Vodafone (VOD) has announced plans to float its new mobile phone mast business on the stock market in Frankfurt early next year.
The telecoms giant said Vantage Towers was Europe’s largest tower infrastructure company, with more than 68,000 towers in nine countries forming the “backbone” of mobile networks and digital services.
Vodafone’s 50% stake in CTIL, a joint venture with O2 which runs phone masts in the UK, may be included within Vantage Towers. The inclusion of Vodafone’s 33.2% stake in Italy’s main tower operator INWIT, a joint venture between Vodafone Italy and Telecoms Italia, has also been confirmed.
The separation of Vodafone’s towers from the rest of the business in a bid to monetise the infrastructure was first announced in June last year. It has been operationally separate since May this year.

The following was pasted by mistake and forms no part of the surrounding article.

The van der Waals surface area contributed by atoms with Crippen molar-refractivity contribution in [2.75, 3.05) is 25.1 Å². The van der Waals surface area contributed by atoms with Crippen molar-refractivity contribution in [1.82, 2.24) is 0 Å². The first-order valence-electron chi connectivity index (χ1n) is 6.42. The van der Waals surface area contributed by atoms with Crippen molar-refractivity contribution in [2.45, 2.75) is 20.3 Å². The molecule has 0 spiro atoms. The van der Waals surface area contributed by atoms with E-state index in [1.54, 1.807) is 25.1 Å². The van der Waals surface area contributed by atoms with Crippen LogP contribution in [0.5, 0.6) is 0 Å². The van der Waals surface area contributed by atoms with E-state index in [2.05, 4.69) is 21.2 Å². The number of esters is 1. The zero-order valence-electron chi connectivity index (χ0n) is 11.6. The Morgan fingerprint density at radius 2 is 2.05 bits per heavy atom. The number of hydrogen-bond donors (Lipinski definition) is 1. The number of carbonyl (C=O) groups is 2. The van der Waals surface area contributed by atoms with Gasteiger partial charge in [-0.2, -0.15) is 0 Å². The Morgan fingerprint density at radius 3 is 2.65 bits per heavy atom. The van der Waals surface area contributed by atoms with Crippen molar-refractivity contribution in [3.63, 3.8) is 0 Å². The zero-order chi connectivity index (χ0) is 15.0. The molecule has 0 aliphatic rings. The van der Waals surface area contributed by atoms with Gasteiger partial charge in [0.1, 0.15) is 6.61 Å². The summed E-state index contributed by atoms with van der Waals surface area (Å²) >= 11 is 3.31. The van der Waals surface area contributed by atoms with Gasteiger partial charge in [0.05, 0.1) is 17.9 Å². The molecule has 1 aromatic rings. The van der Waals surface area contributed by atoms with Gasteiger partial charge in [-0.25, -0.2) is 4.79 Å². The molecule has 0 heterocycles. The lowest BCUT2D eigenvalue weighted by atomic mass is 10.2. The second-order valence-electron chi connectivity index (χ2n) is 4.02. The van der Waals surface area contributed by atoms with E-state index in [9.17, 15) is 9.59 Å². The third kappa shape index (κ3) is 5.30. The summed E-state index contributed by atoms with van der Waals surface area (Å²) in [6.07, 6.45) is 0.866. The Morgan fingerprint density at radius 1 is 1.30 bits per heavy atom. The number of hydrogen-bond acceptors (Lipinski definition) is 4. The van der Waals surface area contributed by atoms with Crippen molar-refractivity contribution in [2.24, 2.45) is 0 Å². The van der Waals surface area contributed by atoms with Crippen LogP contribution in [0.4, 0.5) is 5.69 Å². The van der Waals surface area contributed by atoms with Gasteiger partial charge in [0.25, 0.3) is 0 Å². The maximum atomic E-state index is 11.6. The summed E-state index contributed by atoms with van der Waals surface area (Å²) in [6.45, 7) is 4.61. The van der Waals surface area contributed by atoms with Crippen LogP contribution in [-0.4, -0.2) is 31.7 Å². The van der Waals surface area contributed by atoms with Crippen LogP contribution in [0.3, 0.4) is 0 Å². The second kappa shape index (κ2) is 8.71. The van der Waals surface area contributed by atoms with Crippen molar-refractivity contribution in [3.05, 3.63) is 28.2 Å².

Michael Hewson, chief market analyst at CMC Markets, said the IPO could free up extra capital of up to €5bn and help fund the rollout of 5G. Vodafone plans to retain a majority stake after the initial public offering (IPO).
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On Friday Vodafone also announced its service revenue rose 1.3% year-on-year in the first quarter of the year to €9.1bn. But it saw a 1.3% decline in its preferred measure of organic revenue, which looks at performance on a “comparable” basis that takes into account mergers and exchange rate movements.
The update knocked Vodafone’s shares, sending them down 3.9% at around 9.30am in London on Friday.
The company blamed lower revenue from users abroad, reflecting “the impact of lower pre-paid SIM sales to tourists and migrant workers” and lower roaming income. Roaming and visitor revenue was down by around 70% in Europe.
Delayed corporate projects and use of Internet of Things technology in the car industry during the pandemic also hit business revenue in Europe. But this was partially offset by higher revenue from firms using its services with many employees at home. Its earnings outlook remains unchanged for the full year.